The Cultural Origins of Dreadlocks
Apart from the confusion of dreadlocks vs. locs, there is an underlying negative connotation with the term “dreadlocks.”
Many people believe that the term originated from the slave trade era when Africans didn’t have the time or resources to groom their hair — that’s why many try to avoid the words “dread” and “dreadlocks.”
During this time, the long voyages didn’t allow them to properly groom their hair, leading to it getting “locked.” And because of this rope-like appearance, some would refer to their hairstyle as “dreadful,” leading to it being named dreadlocks.
Does That Mean Calling Them Dreadlocks Is Offensive?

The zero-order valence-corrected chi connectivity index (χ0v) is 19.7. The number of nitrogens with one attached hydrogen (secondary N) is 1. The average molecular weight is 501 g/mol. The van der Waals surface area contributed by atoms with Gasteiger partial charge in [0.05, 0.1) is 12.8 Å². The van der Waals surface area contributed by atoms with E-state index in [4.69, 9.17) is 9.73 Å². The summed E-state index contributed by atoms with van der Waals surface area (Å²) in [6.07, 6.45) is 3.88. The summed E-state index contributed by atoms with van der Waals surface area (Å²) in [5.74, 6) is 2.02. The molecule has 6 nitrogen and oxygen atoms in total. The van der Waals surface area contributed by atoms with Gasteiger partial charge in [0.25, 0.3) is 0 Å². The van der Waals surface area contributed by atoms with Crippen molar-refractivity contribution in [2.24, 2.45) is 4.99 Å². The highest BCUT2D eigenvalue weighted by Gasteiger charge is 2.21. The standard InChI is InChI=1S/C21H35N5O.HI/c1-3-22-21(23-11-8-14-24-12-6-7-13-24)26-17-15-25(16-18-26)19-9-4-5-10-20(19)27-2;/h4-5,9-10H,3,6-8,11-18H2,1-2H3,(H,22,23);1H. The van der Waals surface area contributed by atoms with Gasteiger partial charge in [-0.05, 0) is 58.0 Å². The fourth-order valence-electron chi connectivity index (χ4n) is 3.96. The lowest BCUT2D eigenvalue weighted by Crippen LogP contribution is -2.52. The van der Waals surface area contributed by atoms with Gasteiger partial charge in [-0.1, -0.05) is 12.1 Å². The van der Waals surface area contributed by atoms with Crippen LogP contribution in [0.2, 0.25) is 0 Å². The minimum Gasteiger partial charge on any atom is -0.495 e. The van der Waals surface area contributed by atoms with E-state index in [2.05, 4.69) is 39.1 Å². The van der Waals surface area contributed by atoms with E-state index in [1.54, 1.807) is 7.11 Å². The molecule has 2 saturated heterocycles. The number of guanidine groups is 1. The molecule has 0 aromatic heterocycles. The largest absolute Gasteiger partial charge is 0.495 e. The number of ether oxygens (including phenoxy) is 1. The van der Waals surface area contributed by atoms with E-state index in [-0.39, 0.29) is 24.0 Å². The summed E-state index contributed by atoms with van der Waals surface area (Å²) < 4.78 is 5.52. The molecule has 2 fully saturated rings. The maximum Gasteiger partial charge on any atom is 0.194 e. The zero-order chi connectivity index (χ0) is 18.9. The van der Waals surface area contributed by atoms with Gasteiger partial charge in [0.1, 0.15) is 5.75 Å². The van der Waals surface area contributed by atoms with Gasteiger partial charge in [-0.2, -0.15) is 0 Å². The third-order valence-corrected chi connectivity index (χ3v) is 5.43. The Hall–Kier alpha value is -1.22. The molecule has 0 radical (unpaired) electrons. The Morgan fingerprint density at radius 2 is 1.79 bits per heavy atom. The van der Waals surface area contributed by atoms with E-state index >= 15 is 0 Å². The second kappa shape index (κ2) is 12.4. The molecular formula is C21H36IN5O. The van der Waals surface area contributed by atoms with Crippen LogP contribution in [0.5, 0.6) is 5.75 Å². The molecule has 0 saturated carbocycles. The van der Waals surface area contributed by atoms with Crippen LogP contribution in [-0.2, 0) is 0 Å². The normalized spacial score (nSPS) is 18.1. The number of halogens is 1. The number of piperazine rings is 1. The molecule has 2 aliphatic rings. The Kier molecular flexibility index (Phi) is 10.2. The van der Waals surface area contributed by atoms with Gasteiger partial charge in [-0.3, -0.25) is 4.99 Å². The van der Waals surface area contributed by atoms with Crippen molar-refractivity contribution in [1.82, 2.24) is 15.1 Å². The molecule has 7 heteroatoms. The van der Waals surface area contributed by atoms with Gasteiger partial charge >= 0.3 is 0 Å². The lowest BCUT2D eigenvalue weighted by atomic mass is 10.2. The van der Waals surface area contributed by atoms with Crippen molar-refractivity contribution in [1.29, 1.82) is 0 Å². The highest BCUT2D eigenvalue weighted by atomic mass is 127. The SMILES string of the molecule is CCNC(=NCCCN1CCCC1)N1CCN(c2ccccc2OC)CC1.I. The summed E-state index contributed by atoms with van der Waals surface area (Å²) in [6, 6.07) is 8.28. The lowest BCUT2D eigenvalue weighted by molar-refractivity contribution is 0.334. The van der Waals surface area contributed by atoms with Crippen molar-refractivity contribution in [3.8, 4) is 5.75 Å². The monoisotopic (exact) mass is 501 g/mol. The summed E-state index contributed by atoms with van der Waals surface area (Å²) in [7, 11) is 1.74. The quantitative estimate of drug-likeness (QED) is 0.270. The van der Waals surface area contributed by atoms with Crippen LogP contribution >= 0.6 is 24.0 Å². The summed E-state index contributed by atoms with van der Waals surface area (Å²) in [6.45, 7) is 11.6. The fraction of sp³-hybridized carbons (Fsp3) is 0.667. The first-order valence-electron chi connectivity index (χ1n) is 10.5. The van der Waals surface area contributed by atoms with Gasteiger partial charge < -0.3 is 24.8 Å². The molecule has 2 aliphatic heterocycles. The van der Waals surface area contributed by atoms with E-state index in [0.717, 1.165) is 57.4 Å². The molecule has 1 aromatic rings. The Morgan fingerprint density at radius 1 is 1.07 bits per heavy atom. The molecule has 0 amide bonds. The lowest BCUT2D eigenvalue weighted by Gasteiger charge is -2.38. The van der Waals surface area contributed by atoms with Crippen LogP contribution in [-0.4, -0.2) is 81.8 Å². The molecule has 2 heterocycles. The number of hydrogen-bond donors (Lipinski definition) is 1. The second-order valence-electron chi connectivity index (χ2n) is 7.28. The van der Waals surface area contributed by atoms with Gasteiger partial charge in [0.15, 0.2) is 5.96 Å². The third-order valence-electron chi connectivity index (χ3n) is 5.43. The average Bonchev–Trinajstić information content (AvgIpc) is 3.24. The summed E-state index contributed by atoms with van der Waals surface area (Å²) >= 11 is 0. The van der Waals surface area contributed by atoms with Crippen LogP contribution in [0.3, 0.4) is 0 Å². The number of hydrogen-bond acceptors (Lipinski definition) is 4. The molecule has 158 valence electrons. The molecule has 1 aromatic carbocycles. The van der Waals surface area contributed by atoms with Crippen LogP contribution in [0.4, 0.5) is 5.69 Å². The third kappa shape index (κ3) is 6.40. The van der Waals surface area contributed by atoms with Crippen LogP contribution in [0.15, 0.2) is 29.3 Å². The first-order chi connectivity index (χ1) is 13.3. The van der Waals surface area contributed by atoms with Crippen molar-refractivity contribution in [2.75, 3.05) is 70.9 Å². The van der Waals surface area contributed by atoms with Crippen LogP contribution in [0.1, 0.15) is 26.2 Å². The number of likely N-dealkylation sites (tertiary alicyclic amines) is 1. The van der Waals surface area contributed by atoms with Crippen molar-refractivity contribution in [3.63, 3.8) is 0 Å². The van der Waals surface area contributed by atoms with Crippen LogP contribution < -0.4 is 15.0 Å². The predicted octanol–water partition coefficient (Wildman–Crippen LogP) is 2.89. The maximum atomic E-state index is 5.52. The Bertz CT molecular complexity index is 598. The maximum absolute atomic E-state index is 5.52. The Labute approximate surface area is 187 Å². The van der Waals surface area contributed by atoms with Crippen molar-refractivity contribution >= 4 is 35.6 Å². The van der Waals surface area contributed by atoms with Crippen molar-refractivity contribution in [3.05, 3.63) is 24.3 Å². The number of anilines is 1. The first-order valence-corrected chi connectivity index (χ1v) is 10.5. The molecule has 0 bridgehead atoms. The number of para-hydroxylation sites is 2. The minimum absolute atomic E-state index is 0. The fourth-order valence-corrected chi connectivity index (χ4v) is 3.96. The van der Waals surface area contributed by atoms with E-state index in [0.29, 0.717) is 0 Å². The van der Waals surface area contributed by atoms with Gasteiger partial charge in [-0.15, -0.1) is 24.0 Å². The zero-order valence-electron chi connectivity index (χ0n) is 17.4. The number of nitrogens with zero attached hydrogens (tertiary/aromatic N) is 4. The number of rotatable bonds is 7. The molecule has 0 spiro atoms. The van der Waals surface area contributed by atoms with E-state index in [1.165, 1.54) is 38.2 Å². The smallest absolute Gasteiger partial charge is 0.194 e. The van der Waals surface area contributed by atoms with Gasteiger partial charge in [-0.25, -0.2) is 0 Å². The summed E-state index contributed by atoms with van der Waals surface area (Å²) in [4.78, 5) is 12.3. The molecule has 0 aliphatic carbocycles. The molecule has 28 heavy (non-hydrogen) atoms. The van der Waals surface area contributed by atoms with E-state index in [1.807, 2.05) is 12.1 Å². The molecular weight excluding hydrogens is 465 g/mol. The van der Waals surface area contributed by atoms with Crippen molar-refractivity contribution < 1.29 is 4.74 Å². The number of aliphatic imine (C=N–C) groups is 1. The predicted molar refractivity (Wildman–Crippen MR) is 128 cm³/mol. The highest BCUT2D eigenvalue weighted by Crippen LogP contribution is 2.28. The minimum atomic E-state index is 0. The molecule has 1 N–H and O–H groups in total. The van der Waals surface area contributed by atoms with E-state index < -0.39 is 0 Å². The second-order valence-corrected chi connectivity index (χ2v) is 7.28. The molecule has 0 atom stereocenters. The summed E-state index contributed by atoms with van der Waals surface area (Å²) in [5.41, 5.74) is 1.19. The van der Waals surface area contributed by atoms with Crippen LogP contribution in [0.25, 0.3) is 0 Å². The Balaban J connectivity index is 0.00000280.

Many African Americans shy away from the term because of its connection to slave history. However, the use of locs, dreads, and dreadlocks differ from area to area and carry different connotations.
In addition, some people have begun to reclaim the term “dreadlocks,” embracing it in an attempt to change the negative meaning into a positive one. Others, however, still prefer not to use it to honor their ancestors who suffered through the slave trade.
Related: What Are Freeform Locs?
A Final Word on Locs vs. Dreadlocks
To wrap up the locs vs. dreadlocks debate, the most important difference is their unique origin and history.
Locs are often more defined with a distinguished root structure, while dreads don’t part on the scalp and have more of a dry, matted look.
Do you want locs that rival ancient African warriors or holy Rastafarians? Get the loc products you need from our shop at Lion Locs.